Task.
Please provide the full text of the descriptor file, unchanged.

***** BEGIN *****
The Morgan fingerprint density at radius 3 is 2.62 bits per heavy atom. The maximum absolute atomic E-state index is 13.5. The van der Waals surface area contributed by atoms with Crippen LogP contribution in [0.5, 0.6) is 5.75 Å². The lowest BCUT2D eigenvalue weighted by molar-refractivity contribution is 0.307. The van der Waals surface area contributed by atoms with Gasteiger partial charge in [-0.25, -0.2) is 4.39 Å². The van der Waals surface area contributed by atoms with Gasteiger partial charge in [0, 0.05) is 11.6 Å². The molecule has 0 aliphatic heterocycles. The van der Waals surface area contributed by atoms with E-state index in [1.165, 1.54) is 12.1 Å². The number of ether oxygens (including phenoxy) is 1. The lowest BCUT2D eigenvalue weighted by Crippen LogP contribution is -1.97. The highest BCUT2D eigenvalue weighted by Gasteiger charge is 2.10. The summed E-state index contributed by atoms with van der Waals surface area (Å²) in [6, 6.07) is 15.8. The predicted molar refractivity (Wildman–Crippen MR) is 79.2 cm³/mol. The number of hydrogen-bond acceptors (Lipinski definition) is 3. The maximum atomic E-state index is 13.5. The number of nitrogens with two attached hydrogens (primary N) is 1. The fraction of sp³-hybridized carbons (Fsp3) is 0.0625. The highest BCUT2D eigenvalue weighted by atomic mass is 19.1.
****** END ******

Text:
The Morgan fingerprint density at radius 3 is 2.62 bits per heavy atom. The maximum absolute atomic E-state index is 13.5. The van der Waals surface area contributed by atoms with Crippen LogP contribution in [0.5, 0.6) is 5.75 Å². The lowest BCUT2D eigenvalue weighted by molar-refractivity contribution is 0.307. The van der Waals surface area contributed by atoms with Gasteiger partial charge in [-0.25, -0.2) is 4.39 Å². The van der Waals surface area contributed by atoms with Gasteiger partial charge in [0, 0.05) is 11.6 Å². The molecule has 0 aliphatic heterocycles. The van der Waals surface area contributed by atoms with E-state index in [1.165, 1.54) is 12.1 Å². The number of ether oxygens (including phenoxy) is 1. The lowest BCUT2D eigenvalue weighted by Crippen LogP contribution is -1.97. The highest BCUT2D eigenvalue weighted by Gasteiger charge is 2.10. The summed E-state index contributed by atoms with van der Waals surface area (Å²) in [6, 6.07) is 15.8. The predicted molar refractivity (Wildman–Crippen MR) is 79.2 cm³/mol. The number of hydrogen-bond acceptors (Lipinski definition) is 3. The maximum atomic E-state index is 13.5. The number of nitrogens with two attached hydrogens (primary N) is 1. The fraction of sp³-hybridized carbons (Fsp3) is 0.0625. The highest BCUT2D eigenvalue weighted by atomic mass is 19.1.